|a scrap or morsel of food left at a meal.|
|a calculus or concretion found in the stomach or intestines of certain animals, esp. ruminants, formerly reputed to be an effective remedy for poison.|
|1.||the act or process of orienting or the state of being oriented|
|2.||position or positioning with relation to the points of the compass or other specific directions|
|3.||the adjustment or alignment of oneself or one's ideas to surroundings or circumstances|
|4.||chiefly (US), (Canadian) Also called: orientation course|
|a. a course, programme, lecture, etc, introducing a new situation or environment|
|b. (as modifier): an orientation talk|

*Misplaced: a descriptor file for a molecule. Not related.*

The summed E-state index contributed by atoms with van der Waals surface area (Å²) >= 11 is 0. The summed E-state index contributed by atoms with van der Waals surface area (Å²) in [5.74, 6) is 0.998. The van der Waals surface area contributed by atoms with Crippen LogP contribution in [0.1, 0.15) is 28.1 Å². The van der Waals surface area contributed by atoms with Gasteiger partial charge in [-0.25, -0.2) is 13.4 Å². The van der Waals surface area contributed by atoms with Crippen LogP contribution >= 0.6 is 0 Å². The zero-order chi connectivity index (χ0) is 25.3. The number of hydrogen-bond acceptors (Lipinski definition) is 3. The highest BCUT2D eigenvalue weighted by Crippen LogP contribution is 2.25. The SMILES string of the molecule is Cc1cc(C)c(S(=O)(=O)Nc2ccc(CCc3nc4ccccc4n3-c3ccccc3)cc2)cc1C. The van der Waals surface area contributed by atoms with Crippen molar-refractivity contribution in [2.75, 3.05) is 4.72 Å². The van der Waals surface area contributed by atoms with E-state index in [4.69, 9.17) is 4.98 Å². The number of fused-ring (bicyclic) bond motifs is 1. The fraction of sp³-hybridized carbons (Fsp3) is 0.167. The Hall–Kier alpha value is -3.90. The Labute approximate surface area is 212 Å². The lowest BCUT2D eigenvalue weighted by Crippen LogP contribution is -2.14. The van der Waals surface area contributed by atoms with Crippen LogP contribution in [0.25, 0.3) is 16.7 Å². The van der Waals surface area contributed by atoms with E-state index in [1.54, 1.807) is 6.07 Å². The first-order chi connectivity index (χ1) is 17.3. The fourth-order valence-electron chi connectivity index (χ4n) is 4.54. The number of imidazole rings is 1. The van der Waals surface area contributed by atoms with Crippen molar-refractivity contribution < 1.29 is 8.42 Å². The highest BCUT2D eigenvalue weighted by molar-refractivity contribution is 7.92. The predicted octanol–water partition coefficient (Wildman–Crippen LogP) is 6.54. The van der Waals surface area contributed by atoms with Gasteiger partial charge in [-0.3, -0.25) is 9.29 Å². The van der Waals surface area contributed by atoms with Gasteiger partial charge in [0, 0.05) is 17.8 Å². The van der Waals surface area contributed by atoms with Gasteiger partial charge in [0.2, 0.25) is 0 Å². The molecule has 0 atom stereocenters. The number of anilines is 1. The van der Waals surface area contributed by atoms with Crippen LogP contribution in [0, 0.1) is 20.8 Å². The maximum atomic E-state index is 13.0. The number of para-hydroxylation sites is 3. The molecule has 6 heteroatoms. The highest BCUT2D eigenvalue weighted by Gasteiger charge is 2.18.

|5.||psychol the knowledge of one's own temporal, social, and practical circumstances in life|
|6.||basic beliefs or preferences: sexual orientation|
|7.||biology the change in position of the whole or part of an organism in response to a stimulus, such as light|
|8.||chem the relative dispositions of atoms, ions, or groups in molecules or crystals|
|9.||the siting of a church on an east-west axis, usually with the altar at the E end|
orientation o·ri·en·ta·tion (ôr'ē-ěn-tā'shən, -ən-)
The act of orienting or the state of being oriented.
Location or position relative to the points of the compass.
The relative position of one atom with respect to another to which it is connected.
Introductory instruction concerning a new situation.
Awareness of the objective world in relation to one's self.